NATO: On 26th and 27th October took place, in Brussels, the Meetings of NATO Ministers of Defence. NATO Defence Ministers wrapped up two days of talks in Brussels on Thursday, which marked progress in creating four NATO battalions in the Baltic States and Poland, closer cooperation with the European Union and training for Iraqi officers. “Over the past two days, we assessed the various challenges confronting NATO,” said Secretary General Stoltenberg. “We took stock of our progress since the Warsaw Summit – and we mapped out the road ahead. We are as united as ever in our determination to protect our citizens.” (NATO Press Office)

Turkey: Turkey is seeking an end to NATO’s counter-migration mission in the Aegean Sea and it is telling the U.S.-led alliance that the sharp drop in refugees trying to get to Greece means there is no longer a need for warships to patrol its coast. Turkish Defense Minister Fikri Isik told other NATO defense ministers on Wednesday that Ankara no longer saw a need for the mission to continue beyond the end of December, according to two people briefed on the exchanges, despite strong support across the alliance for the mission. (The Daily Star)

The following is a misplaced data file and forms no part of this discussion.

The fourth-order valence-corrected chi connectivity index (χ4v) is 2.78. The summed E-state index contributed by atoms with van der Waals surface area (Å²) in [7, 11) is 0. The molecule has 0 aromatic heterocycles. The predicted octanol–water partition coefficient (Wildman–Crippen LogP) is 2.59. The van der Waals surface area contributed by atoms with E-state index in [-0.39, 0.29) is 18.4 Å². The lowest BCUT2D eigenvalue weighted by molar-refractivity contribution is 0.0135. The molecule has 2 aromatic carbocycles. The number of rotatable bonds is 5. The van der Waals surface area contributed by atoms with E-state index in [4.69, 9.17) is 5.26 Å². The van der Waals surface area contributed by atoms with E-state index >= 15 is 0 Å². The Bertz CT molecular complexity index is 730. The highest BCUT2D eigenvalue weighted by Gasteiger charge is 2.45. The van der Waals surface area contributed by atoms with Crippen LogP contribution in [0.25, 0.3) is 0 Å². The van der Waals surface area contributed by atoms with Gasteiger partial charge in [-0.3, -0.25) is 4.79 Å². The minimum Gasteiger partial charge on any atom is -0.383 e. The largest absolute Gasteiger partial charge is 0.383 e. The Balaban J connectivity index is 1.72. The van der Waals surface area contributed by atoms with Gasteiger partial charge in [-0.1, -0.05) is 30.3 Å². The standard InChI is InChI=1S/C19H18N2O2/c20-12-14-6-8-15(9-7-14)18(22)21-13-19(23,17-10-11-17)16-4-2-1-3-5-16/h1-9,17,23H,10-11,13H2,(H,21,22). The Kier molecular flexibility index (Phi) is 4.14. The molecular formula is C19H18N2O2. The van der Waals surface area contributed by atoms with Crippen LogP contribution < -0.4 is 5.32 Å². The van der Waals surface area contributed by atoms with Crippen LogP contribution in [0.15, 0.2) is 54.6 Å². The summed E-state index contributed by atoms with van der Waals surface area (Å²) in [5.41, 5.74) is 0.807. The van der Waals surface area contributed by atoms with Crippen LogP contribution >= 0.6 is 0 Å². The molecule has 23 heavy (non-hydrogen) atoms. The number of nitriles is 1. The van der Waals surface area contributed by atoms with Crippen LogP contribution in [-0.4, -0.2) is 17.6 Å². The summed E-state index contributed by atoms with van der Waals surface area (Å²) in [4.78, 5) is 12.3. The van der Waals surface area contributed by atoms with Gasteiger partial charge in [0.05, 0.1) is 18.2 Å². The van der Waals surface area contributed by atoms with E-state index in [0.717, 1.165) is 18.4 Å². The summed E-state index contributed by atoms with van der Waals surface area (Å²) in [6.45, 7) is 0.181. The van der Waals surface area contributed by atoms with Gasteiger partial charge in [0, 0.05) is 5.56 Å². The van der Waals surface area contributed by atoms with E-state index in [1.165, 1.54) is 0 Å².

Friday 28th

France: A French judge will investigate the disappearance in Syria of a father and son of dual French and Syrian citizenship, a judicial source said, in the first French probe into crimes for which rights groups blame the government of President Bashar Assad. The investigation into alleged torture, forced disappearance and crime against humanity was opened following a complaint filed on Monday by two rights groups and Obeida Dabbagh, brother and uncle to the missing pair, Patrick and Mazzen Dabbagh.( The Jerusalem Post)

French authorities have bowed to international pressure over the treatment of more than 100 child refugees left stranded in the dismantled Calais camp, agreeing to lay on buses for those still in the area and transfer them to reception centres around the country. As groups of minors faced the threat of a third night sleeping rough in the largely destroyed camp, French officials arrived with three coaches on the same street in which the press and teenagers were kettled on Thursday. The children, aged between 11 and 18, and up to 30 adult migrants filed through the police line silently to take their places on the bus. (The Guardian)

Italy: Premier Matteo Renzi hit back Friday after Hungarian Prime Minister Viktor Orban said he was irritable because of Italy’s migrant and budget problems. “Orban has an imprecise vision of Italy,” Renzi told, reiterating that Italy was ready to veto the new EU budget if countries like Hungary keep refusing to do their bit to help with the asylum-seeker crisis. He then added that “Either Europe acknowledges the documents that Europe itself signed and takes charge of the migrants or there will be a wonderful new development – Italy will veto any budget that does not contemplate equal obligations and equal rights”. (Ansa)